MARKET WATCH: WTI, natural gas prices continue climbing
Crude oil prices continued climbing Mar. 7 to a 29-month high, closing above $105/bbl on the New York market.
OGJ Senior Writer
HOUSTON, Mar. 8 -- Crude oil prices continued climbing Mar. 7 to a 29-month high, closing above $105/bbl on the New York market. Natural gas jumped 3.1%, again approaching $4/MMbtu, on a bullish rig count and on short covering after the prices hit technical support level.
“We think that the market finally took note of the sharp plunge in the horizontal gas rig count last week,” said Anuj Sharma, research analyst at Pritchard Capital Partners LLC in Houston. “The horizontal gas rig count declined by 17 to 601, the lowest level since the first week of March last year. With winter support almost over, we expect prices to remain range-bound over the upcoming shoulder period as the storage buying support will offset some of the speculative bearish pressure.”
Oil prices are driven primarily by market fears of supply disruptions from civil unrest in the Middle East and Northern Africa. However, analysts in the Houston office of Raymond James & Associates Inc. noted West Texas Intermediate increased 1% while North Sea Brent declined nearly 1% on Feb. 7.
“The trifecta of weakness in technology stocks, Moody's downgrade of Greece, and continued fears that high oil prices may jeopardize the fragile economic recovery sent the Standard & Poor’s 500 index down 0.8% yesterday. Energy stocks performed relatively in-line,” Raymond James analysts reported.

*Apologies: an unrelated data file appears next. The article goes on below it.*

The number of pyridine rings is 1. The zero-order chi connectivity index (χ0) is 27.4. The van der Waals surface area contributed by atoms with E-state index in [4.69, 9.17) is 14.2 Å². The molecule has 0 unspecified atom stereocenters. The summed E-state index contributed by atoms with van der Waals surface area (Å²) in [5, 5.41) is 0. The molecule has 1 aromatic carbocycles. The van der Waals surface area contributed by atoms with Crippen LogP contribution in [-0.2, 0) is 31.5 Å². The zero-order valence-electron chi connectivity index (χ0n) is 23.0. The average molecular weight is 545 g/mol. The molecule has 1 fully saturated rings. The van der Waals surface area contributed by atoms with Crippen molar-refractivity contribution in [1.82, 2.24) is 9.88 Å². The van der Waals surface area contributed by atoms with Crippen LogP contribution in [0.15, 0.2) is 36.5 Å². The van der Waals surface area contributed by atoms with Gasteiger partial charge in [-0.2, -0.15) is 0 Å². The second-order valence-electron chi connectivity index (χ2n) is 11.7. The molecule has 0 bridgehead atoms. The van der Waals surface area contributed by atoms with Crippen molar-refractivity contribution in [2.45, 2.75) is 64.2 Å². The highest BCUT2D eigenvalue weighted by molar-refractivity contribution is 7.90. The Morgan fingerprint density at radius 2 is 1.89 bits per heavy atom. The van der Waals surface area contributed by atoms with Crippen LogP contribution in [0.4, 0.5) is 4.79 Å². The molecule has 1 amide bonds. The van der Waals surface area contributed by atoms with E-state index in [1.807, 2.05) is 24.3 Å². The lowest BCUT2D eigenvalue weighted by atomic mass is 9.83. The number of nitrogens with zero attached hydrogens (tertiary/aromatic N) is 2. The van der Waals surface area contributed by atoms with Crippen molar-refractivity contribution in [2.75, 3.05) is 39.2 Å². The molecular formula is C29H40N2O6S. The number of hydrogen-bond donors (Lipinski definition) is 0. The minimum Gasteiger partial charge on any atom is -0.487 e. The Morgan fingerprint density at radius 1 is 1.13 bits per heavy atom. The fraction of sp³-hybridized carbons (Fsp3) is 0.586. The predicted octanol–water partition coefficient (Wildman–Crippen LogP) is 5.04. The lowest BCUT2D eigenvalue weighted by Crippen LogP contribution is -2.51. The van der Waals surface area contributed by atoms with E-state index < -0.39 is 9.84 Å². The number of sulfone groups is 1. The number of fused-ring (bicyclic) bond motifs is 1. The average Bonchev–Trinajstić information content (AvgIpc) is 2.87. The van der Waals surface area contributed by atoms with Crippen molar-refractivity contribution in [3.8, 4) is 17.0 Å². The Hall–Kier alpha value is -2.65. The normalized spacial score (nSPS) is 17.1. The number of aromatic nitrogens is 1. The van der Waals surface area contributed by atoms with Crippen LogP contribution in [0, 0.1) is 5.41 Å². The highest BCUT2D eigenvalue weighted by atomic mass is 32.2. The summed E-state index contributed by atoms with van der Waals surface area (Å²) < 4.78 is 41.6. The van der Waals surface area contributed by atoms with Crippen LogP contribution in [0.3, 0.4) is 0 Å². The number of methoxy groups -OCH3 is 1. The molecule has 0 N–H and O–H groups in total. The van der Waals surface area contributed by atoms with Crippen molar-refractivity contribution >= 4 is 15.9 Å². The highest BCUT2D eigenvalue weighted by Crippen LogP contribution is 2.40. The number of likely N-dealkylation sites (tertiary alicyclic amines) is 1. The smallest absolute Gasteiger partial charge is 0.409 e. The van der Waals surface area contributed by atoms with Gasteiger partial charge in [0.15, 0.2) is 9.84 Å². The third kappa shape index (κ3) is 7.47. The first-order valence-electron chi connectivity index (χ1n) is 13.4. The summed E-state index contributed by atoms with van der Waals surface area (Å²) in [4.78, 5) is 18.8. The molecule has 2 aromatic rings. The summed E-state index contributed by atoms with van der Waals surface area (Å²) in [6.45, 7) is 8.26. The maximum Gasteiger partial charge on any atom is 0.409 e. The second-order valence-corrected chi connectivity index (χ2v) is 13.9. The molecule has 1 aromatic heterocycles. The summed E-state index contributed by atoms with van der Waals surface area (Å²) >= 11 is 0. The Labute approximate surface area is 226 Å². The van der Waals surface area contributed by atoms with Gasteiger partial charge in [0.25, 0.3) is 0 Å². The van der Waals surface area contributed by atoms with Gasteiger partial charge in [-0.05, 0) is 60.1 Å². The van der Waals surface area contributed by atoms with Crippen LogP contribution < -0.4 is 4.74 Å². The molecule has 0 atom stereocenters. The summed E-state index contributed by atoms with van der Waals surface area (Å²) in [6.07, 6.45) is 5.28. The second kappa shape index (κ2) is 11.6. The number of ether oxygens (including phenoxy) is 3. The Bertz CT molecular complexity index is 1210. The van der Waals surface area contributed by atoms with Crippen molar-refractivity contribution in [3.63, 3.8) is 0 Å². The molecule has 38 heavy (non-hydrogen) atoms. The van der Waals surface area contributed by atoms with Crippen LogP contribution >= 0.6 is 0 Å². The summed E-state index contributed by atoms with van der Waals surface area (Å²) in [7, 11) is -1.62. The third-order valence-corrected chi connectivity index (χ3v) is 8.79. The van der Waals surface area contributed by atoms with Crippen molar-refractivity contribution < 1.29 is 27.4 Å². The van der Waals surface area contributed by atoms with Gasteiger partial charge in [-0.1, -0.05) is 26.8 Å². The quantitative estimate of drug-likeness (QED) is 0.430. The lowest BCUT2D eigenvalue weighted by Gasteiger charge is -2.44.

“Oil had a mixed day,” said James Zhang at Standard New York Securities Inc., the Standard Bank Group. “WTI and Brent climbed further in the morning session but were later sold off.” He said, “It is also likely that the recent relatively weaker performance in Brent, compared to WTI, is attributable to profit-taking in Brent, as the aggregated open interest in Brent has been steadily declining this past week.”
Zhang observed, “Despite the strength in Brent’s flat price, the first 2 months of the Brent future contracts have moved into contango in the past 2 days. This reflects a weak physical market, as refining margins have been broadly poor in Europe. The shift also coincides with the timing of index fund roll, which is scheduled for between the 6th to 10th business days of the month for most major long-only indices.”
Raymond James said, “With the civil war between the [Muammar] Gaddafi regime and the rebel forces stuck in a bloody stalemate, the oil market is bracing for many more months of a near-total production shutdown in Libya. Since neither side has a clear upper hand at the moment, the stalemate looks likely to persist.”
They said, “Western intervention could be a game-changer, however. In the past few days, discussion about a potential no-fly zone—which would prevent Gaddafi from using his air force to target rebel-held cities—has been heating up. Several top US senators endorsed the idea on Sunday, the six members of the Gulf Cooperation Council (including Saudi Arabia) followed suit yesterday, and the North Atlantic Treaty Organization ministers will be meeting [Mar. 10-11] to discuss the proposal.”
Olivier Jakob at Petromatrix in Zug, Switzerland, said, “There is growing speculation about the Gaddafi clan looking for exile guarantees. One thing that does seem to be in the works is the establishment of a no-fly zone. A no-fly zone will translate into a fly-in for all sorts of ‘humanitarian’ troops and other ‘diplomats.’ The UK’s Black Watch battalion and US Marines are already on stand-by (additional Marines were flown in from the US to Crete where they boarded the USS Kearsarge, which has now sailed towards Libya). A no-fly zone also greatly reduces the risk of Gaddafi bombing oil installations in an act of despair.”